BANGOR, Maine — Bangor’s $65 million arena is making money and surpassing expectations, according to city officials, which is why they decided to extend the city’s relationship with the management company that runs the Cross Insurance Center.
The Bangor City Council voted Monday night to extend the city’s contract with Spectra Venue Management, formerly called Global Spectrum, until 2021, with an option to extend it for an additional five years.
The amended contract sets a $125,000 annual management fee paid by the city, which matches the fee in the original contract, but adds the option for annual increases based on the consumer price index.
The Philadelphia-based firm has been running the Cross Insurance Center since the arena opened in 2013. The original contract was set to expire in 2018.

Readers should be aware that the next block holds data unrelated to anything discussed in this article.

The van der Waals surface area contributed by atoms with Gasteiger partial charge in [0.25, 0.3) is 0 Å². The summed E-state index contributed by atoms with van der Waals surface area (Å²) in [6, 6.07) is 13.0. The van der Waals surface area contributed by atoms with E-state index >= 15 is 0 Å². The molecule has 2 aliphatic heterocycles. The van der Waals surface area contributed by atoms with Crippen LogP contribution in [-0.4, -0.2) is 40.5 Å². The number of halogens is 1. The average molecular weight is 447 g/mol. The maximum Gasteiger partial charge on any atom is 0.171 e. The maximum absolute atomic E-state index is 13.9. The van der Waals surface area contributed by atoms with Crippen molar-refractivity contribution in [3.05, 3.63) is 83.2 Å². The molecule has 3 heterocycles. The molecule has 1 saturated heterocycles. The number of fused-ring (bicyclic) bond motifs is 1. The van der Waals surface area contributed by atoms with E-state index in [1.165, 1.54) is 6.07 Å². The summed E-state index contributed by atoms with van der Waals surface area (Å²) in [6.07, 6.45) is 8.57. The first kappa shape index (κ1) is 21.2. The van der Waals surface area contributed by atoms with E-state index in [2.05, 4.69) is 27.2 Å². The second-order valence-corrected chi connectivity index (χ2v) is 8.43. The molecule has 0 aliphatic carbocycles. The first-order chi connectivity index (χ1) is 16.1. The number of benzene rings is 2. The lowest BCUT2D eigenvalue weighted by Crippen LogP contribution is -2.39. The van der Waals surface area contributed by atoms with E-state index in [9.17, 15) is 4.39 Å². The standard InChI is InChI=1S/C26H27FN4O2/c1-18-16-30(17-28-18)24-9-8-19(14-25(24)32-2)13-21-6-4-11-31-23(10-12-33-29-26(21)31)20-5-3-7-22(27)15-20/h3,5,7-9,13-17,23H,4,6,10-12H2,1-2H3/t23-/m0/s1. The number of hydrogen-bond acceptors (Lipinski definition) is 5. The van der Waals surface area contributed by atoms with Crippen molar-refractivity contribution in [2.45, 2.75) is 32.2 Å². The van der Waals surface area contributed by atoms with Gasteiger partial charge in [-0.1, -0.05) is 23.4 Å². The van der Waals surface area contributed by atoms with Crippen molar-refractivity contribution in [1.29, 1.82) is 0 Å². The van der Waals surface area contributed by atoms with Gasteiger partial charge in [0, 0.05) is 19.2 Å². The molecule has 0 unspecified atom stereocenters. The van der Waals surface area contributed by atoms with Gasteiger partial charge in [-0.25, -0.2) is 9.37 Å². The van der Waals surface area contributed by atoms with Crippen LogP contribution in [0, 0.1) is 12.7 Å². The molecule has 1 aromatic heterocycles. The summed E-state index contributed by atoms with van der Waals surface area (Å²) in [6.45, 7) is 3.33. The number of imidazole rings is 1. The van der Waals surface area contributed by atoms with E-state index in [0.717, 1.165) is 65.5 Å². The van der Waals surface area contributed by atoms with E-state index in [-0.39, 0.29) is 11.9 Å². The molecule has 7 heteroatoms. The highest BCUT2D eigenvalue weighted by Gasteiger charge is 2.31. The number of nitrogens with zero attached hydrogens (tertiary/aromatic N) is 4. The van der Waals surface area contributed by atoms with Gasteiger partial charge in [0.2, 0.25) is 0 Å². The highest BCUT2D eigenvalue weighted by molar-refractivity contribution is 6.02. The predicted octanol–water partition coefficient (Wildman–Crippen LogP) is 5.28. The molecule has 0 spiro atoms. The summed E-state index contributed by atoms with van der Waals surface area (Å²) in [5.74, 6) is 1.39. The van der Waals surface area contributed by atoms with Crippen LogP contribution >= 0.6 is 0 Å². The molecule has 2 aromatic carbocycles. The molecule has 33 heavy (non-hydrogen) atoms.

“It is the consensus that this was a wise investment and that we have a solid partner,” Council Chairman Sean Faircloth said Thursday. “Much of the credit also goes to [the general manager], but we see significant return on investment.”
“All these acts we’re seeing [coming to Bangor] are really telling the story,” Faircloth added.
In the 30-month period between September 2013 and February 2016, the Cross Insurance Center has hosted 646 events, ranging from high school basketball games and bull riding competitions to community galas and regional conferences. Those events drew more than 745,000 attendees, according to facility reports.
While the figure may seem small considering the facility’s operating expenses of $6.8 million during that 30-month stretch, the results are significantly better than expected.